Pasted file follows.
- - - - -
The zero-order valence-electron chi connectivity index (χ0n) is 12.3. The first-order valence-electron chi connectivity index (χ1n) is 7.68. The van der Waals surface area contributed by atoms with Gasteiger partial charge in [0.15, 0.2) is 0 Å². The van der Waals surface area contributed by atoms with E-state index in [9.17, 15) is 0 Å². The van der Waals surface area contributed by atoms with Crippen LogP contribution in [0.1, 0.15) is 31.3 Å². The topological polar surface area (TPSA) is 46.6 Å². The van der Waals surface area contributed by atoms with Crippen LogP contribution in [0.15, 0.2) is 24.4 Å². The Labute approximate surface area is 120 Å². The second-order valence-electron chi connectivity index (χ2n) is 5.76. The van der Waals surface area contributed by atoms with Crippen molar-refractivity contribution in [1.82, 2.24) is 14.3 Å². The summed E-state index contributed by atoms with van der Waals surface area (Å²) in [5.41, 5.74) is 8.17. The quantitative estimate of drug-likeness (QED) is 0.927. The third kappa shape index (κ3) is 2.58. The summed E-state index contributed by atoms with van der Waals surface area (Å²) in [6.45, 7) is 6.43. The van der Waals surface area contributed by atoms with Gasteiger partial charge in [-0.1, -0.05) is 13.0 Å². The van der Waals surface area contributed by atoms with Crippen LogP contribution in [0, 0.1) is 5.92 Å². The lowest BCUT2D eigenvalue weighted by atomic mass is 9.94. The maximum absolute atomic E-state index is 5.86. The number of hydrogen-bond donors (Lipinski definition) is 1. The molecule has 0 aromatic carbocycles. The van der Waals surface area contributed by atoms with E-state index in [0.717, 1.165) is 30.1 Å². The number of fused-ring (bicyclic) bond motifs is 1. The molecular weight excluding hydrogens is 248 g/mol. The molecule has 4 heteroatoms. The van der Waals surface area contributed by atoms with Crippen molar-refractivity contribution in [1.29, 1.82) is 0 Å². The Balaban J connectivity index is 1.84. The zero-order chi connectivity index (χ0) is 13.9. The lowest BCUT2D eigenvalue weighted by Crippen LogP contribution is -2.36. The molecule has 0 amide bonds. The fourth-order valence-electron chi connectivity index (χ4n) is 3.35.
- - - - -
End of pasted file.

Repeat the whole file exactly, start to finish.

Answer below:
The zero-order valence-electron chi connectivity index (χ0n) is 12.3. The first-order valence-electron chi connectivity index (χ1n) is 7.68. The van der Waals surface area contributed by atoms with Gasteiger partial charge in [0.15, 0.2) is 0 Å². The van der Waals surface area contributed by atoms with E-state index in [9.17, 15) is 0 Å². The van der Waals surface area contributed by atoms with Crippen LogP contribution in [0.1, 0.15) is 31.3 Å². The topological polar surface area (TPSA) is 46.6 Å². The van der Waals surface area contributed by atoms with Crippen LogP contribution in [0.15, 0.2) is 24.4 Å². The Labute approximate surface area is 120 Å². The second-order valence-electron chi connectivity index (χ2n) is 5.76. The van der Waals surface area contributed by atoms with Crippen molar-refractivity contribution in [1.82, 2.24) is 14.3 Å². The summed E-state index contributed by atoms with van der Waals surface area (Å²) in [5.41, 5.74) is 8.17. The quantitative estimate of drug-likeness (QED) is 0.927. The third kappa shape index (κ3) is 2.58. The summed E-state index contributed by atoms with van der Waals surface area (Å²) in [6.45, 7) is 6.43. The van der Waals surface area contributed by atoms with Gasteiger partial charge in [-0.1, -0.05) is 13.0 Å². The van der Waals surface area contributed by atoms with Crippen LogP contribution in [0, 0.1) is 5.92 Å². The lowest BCUT2D eigenvalue weighted by atomic mass is 9.94. The maximum absolute atomic E-state index is 5.86. The number of hydrogen-bond donors (Lipinski definition) is 1. The molecule has 0 aromatic carbocycles. The van der Waals surface area contributed by atoms with E-state index in [0.717, 1.165) is 30.1 Å². The number of fused-ring (bicyclic) bond motifs is 1. The molecular weight excluding hydrogens is 248 g/mol. The molecule has 4 heteroatoms. The van der Waals surface area contributed by atoms with Crippen molar-refractivity contribution in [1.29, 1.82) is 0 Å². The Balaban J connectivity index is 1.84. The zero-order chi connectivity index (χ0) is 13.9. The lowest BCUT2D eigenvalue weighted by Crippen LogP contribution is -2.36. The molecule has 0 amide bonds. The fourth-order valence-electron chi connectivity index (χ4n) is 3.35.